One of my best customers has run into financial problems. This affects me because I contract for them on a routine schedule, and they missed the last payment by a week, with no solid ETA on when they can make it.
It’s an interesting question on how to handle this.
1. I could immediately suspend contracting services. This would insulate me from further potential loss, and I could use that time for other customers. But I’m a critical person they are counting on, and if I were to stop services they’d probably not be able to ship the game with multiplayer, or at least not on time.
2. I could give them a hard deadline to pay by. I’m exposed to further loss (over 25K in fees owed), but they might make the payment and I can continue contracting. They pay very well and I’d like to keep the contract if I can do so with reasonable assurance I’ll get paid.
3. I could give them a soft deadline to pay by. By this I mean being flexible and agreeable to whatever dates they offer as to when I will get paid. On the positive side, this maintains good relations, they’ll probably finish the game, and if they finish the game I’d probably be more likely to be paid than otherwise. On the negative side, if they DO go insolvent, as a contractor I’m an unsecured creditor behind the employees, and I could end up losing 50K in fees.
For option 2 or 3, suppose I set a deadline and they meet it. Should I continue on as if nothing happened? Or should I demand assurances for future payments, such as payment in advance, or requirement that the money be put in escrow? How about insisting on adding interest or late payment penalties to the contract? I’m critical enough I could probably get whatever I asked for, though they may not want me to contract after the game is done.
Suppose I set a deadline and they miss it narrowly. Should I bother coming back? And if I come back, should I demand assurances, as above? There are arguments both ways. Usually if a company is late on payments it’s because they are going to fall further and further late over time. Plus if they can’t meet a deadline to the point of losing key personnel, it doesn’t say much for their solvency. However, they did pay in the end and causing their game to likely fail regardless is kind of an asshole thing to do to a customer. Assuming of course they stay in business long enough to finish it.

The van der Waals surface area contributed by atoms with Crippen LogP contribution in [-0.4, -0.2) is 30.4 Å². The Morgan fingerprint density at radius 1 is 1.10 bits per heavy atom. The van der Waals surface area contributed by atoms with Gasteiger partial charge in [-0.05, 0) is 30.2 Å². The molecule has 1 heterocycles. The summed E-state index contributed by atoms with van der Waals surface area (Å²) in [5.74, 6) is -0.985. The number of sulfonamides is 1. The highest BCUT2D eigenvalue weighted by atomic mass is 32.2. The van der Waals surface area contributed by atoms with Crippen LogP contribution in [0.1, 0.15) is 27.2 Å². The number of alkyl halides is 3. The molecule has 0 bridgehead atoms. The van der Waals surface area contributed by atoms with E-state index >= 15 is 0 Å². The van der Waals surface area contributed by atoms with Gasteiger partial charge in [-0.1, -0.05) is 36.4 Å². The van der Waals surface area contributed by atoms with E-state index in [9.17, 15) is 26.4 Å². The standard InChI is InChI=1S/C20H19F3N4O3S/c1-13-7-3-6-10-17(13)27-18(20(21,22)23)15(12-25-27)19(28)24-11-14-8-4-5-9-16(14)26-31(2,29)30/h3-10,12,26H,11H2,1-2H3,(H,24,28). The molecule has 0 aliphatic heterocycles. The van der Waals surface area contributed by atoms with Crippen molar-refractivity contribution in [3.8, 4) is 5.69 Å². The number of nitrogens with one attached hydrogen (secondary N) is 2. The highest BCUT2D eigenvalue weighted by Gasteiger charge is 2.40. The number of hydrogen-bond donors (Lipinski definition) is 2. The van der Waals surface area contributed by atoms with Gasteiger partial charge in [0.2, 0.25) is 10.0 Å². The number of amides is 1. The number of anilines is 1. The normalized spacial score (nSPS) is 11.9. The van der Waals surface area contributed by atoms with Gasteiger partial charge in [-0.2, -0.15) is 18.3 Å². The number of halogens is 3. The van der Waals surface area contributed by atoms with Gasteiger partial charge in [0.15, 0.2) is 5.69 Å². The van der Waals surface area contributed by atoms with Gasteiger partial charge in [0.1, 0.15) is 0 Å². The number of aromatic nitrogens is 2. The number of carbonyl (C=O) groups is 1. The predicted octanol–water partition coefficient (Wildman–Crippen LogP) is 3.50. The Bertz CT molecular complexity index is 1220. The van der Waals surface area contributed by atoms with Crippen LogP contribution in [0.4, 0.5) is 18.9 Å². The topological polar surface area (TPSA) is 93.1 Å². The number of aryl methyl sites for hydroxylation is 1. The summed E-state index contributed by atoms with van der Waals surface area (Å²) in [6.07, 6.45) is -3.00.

In the last extreme, if I don’t get paid at all, yet the company stays in business should I file a lawsuit? That’ll definitely ruin relations and any chance of them recontracting in the future (assuming they did eventually pay, but much later).
As further background:
1. The company is very large – if they really wanted to I know they could make the payments, if nothing else by selling assets or reducing the salary of the CEO. But my payment has a lower priority than that of their employees and management (who did get paid on time, at least this last pay period)
2. I don’t think the finance officer’s handling of the situation is very respectful. Maybe it shouldn’t be a factor, but I feel like I’d be a lot more motivated to be flexible if I was told something like “Sorry, we’re having problems making payments. I was told we might have the money by Friday, and I hope you don’t mind waiting until then. I’ll try to see that this does not happen again.” vs. “I hope you’ll get paid next Friday” which is he actually said. It’s just words and doesn’t change the reality of the situation, but it does affect how cooperative I feel about the situation.
3. I’m not relying on the contract, it’s just one revenue stream among many.
4. The contract didn’t have provisions for late payments